Eating Dirt in Vail

Woman rock climbing in vail

Here I am. Just staring at a rock.

This past week I flew from Austin, Texas to spend three days in Vail, Colorado with three friends. Except here, “friends” is defined as people I don’t really know. So to clarify, I flew there with my friend Zahara, who I met just one month ago, and we met up with two of her friends who reside in Vail. We stayed at their home which is the biggest and most gorgeous home I’ve ever stepped foot in. It sits on so much land, there isn’t a single neighboring house in site and the view from the floor to ceiling windows is a stunning display of pine trees and mountains. The point being, these people aren’t lacking for money – a detail that is important to note for later in this story.

I was anticipating spending the three days grilling, sightseeing, and enjoying beers in the village. Except none of that happened. Well, just not how I envisioned it anyway. And this is where the part about “friends being defined as people I don’t really know” comes into play. See, I had no idea all three of my Austin/Vail friends are nationally ranked outdoor athletes. This small/huge oversight is how my idealized Vail vacation takes an entirely different turn.

My first reality check came at breakfast. I just woke up in this gorgeous house and I thought we’d all cook something or perhaps go into town to have a lovely breakfast. So I asked, “what are we doing for breakfast”? The reply was, “oh we’re just going to throw some peanut butter and jelly sandwiches in the bag. We can eat them on the drive to our first climbing spot”. I didn’t want to appear shocked so I said, “oh okay so then after rock climbing we can eat a big lunch in town”? The response was “no, that’ll take away time from climbing. We’re packing peanut butter sandwiches for lunch too”. And that’s when I knew I was in trouble.

I spent 12 straight hours with my face positioned 4 inches from a rock. What does Vail look like? A rock. So after three meals of peanut butter and jelly sandwiches, we head back to the house. I thought this would be the point where we could at least crack open a beer. Nope. I was informed that would hinder our performance for tomorrow. What performance? It was at this point I got informed we’re waking up at dark thirty to go mountain biking. All. Day.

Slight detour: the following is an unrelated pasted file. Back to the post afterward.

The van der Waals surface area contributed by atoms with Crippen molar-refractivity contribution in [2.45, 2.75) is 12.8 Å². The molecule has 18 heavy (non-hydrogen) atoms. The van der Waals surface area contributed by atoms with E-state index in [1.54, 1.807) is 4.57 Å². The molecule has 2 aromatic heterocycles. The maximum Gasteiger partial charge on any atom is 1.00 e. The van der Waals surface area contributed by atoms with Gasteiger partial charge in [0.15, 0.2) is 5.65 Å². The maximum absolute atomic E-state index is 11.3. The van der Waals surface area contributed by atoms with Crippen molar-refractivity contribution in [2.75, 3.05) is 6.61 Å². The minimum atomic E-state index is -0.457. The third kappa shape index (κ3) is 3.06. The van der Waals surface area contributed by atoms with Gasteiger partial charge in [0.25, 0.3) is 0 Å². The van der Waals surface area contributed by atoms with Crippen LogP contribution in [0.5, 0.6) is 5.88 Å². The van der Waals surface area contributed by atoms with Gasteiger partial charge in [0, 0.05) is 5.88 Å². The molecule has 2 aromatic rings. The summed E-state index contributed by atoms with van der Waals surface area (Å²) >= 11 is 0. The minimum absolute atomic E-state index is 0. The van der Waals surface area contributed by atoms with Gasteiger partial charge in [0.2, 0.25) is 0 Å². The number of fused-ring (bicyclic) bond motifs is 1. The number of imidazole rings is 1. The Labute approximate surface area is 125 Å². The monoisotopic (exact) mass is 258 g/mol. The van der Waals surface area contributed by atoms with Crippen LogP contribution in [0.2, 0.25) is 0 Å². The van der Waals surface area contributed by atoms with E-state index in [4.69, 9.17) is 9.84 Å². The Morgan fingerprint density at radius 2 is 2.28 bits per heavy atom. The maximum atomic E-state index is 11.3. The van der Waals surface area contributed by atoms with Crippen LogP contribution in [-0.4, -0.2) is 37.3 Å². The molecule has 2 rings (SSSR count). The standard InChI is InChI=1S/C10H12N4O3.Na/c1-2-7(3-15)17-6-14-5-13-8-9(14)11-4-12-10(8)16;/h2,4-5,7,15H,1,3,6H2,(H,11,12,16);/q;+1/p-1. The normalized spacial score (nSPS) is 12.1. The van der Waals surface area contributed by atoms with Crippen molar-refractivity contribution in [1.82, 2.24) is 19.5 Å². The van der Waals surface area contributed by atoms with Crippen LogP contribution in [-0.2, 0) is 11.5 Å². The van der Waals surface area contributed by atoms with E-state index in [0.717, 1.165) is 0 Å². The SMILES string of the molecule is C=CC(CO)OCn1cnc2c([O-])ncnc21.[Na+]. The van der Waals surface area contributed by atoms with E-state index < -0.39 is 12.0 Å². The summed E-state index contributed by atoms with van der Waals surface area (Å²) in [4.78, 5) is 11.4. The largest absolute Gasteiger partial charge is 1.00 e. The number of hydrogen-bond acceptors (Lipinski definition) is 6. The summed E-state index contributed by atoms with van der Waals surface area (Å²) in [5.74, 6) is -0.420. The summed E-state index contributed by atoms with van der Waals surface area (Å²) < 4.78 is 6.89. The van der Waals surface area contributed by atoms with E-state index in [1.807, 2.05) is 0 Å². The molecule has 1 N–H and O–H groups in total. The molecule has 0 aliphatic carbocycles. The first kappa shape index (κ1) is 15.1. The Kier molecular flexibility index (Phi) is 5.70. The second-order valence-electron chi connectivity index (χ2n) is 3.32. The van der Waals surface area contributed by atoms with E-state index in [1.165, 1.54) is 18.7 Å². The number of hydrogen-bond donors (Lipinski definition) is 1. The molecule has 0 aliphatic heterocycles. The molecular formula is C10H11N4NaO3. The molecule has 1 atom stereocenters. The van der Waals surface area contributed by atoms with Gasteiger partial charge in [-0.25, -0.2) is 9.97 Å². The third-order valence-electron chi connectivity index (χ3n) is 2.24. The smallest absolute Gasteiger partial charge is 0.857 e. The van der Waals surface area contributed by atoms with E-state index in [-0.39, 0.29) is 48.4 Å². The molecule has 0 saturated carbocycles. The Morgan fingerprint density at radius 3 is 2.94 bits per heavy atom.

The next morning, I’m sitting on my rented mountain bike at the top of the mountain next to my three recently discovered Olympian friends and I’m thinking ‘I’ve got this’. I’ve been mountain biking before. I’ve taken a couple mountain biking lessons and I’ve been to a couple mountain biking Meetups in Austin. True, I’ve only rode down a hill and not an actual mountain but a decline is a decline right? So I ride down the mountain and after going only three feet my front tire hits a rock and sends me flying into a front flip where I smash into a tree. Yep, I went a whole three feet without falling. Wanting to appear tough I said, “hey, I’m just going to check my tire. I’ll go down with you on the next one”.

I spent the rest of the day biking UP the mountain and taking the ski lift DOWN the mountain. So I was doing the exact opposite of what everyone else on the entire mountain was doing. This was probably something I’m supposed to be ashamed of but it actually made me feel like a badass. I’m like “yeah I’m going against the grain! Just call me a rebel!” Oh the things that go on in my head. But do you have any idea how much endurance and leg strength is required to bike up a mountain? I’m the real Olympian here. My friends were watching me bike up the mountain as they were riding the ski lift up and I know they were impressed. I bet you anything they felt lazy and were jealous of my endurance. Or at least that’s what went through my head. But there I go with these thoughts again.

I got heat stroke that day. I also got dehydrated. I also puked. The following day was the exact same thing. More peanut butter sandwiches and more of my friends biking down the mountain as I biked up. Except one thing changed at 1pm. I was no where to be found. Unbeknownst to my friends, I wandered to my zone of comfort – a restaurant. My meals in Vail consisted of 12 homemade peanut butter sandwiches and one restaurant burger. And it was the best burger of my life.

Nom & Happiness,

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